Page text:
• Student Industry Internships.
  • Student based training in business and vocational professions.
  • Professional and Student based orientation & long term stay services ( prior to many of the services list above )
Many of these services are being implemented in countries across SE Asia as both predatory for their business professionals and students.   The goal is to embed these services in all countries to facility easy exchange and support business activities.  Individual firms in the region have contracted over 14,000 instructors from countries all over the world.
Online services are also a key component of the discussion.    Many of these programs in SE Asia have already built extensive online solutions to support both global-scale through partnerships with large technology and communication vendors.   A key learning was that no vendor provided a comprehensive solution  especially in supporting the diversity of infrastructure found between the most advanced cities and the most remote rural locations.   In most cases best of breed solutions needed to be developed and constantly evolved.
There was really strong momentum around partnership opportunities with the US academic institutions and 3rd party businesses we are working with.    Future meetings are currently being planned to discuss implementation of these services across countries.

1st Investor Delegation from SE Asia

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Our Economic Development Team hosted a foreign delegation from Vietnam that represented a large investment hedge fund based in Singapore. This particular group was travelling to the United States representing a broad spectrum of business partnerships and evaluating investment opportunities.   Three major areas of focus included:
  1. Discussions around building new international services around Innovation, Education, and Exchange.   In particular, this group was interested in international exchange services that would facility business networking,  professional & student education, and potential for two-way access to start-ups and technology.
  2. Members of this effort also represented very large scale real estate develops in emerging countries that included both high rise living and resort properties.   They were looking for strategic partnerships to US suppliers and manufacturers in the construction of these large properties due to poor materials sourcing from China.
  3. This group is also supporting a new North American-based global financial platform and was talking with our business partners about integrating this platform under many of the large real estate / campus projects.   This platform supports a broad array of credit card and analytics features on an international scale differentiated from most of the largest platforms today.   It includes aspects of currency exchange and ability to transfer funds under a process model of governance of approvals for control and audibility.   As technology increases the ability to transfer and establish governance models at various levels of society it raises a larger global issue around the movement of capital across national boundaries.   The platforms will ultimately bring new regulation around global cooperation and security but could be certainly disruptive in the mean time.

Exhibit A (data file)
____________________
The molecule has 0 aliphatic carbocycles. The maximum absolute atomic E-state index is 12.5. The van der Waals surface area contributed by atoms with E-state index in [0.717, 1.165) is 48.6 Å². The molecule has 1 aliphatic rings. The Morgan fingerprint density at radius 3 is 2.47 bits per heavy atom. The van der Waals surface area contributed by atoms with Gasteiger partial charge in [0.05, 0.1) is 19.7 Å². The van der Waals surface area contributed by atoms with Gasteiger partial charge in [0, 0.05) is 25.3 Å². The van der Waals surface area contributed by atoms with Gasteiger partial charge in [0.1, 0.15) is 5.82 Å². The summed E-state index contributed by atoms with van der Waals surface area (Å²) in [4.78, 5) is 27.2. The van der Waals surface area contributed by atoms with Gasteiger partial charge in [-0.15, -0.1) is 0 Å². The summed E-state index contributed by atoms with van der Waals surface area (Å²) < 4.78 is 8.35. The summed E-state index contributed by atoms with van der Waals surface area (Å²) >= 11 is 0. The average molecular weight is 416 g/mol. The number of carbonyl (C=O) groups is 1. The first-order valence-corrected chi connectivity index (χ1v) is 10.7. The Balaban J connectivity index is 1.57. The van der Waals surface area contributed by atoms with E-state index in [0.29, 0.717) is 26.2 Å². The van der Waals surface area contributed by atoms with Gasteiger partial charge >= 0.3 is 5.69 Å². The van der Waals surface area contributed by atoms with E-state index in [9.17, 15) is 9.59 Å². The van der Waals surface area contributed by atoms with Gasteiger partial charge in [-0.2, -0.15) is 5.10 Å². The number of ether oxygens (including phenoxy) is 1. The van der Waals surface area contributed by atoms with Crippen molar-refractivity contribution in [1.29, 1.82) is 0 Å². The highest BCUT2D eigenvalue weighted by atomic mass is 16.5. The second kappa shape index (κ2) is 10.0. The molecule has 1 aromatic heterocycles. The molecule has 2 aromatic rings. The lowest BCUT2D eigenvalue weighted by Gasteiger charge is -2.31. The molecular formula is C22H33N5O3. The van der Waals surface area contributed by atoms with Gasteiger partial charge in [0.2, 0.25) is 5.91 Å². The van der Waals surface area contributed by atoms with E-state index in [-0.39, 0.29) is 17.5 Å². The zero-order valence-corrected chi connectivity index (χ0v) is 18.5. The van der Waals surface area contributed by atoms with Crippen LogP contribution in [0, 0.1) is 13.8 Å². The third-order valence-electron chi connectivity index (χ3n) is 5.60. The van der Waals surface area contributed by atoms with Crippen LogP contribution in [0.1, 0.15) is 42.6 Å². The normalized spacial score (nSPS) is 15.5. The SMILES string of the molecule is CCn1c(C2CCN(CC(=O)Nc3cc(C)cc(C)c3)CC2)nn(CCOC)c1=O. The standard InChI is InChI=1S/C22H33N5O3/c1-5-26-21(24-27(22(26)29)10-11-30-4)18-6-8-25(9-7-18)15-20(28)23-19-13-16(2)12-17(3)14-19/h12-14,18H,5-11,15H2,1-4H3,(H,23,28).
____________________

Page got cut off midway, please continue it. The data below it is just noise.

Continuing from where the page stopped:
Upon the delegation returning to Asia we have continued ongoing discussions around these opportunities.

1st Investor Conversation with Norway

B8BB1187-965D-4542-8DB6-5C84217803B5.jpgOur Economic Development Team met with investor reps from Norway.   We explored interest levels around investment in innovation, education, and exchange centers to facilitate stronger international business.  Norway has a very strong culture of innovation and education.   They were very open to looking at international partnerships.   Aspects of the discuss centered on the challenges they face in commercializing and large scale manufacturing of new innovations due to regional costs and the benefit of international partnerships to achieve those goals.   They also talked about investment criteria and key regions in the USA that they are targeting investments.   Their portfolio of interest is also a blend of short term and long term investment objectives which also dictate criteria for selection.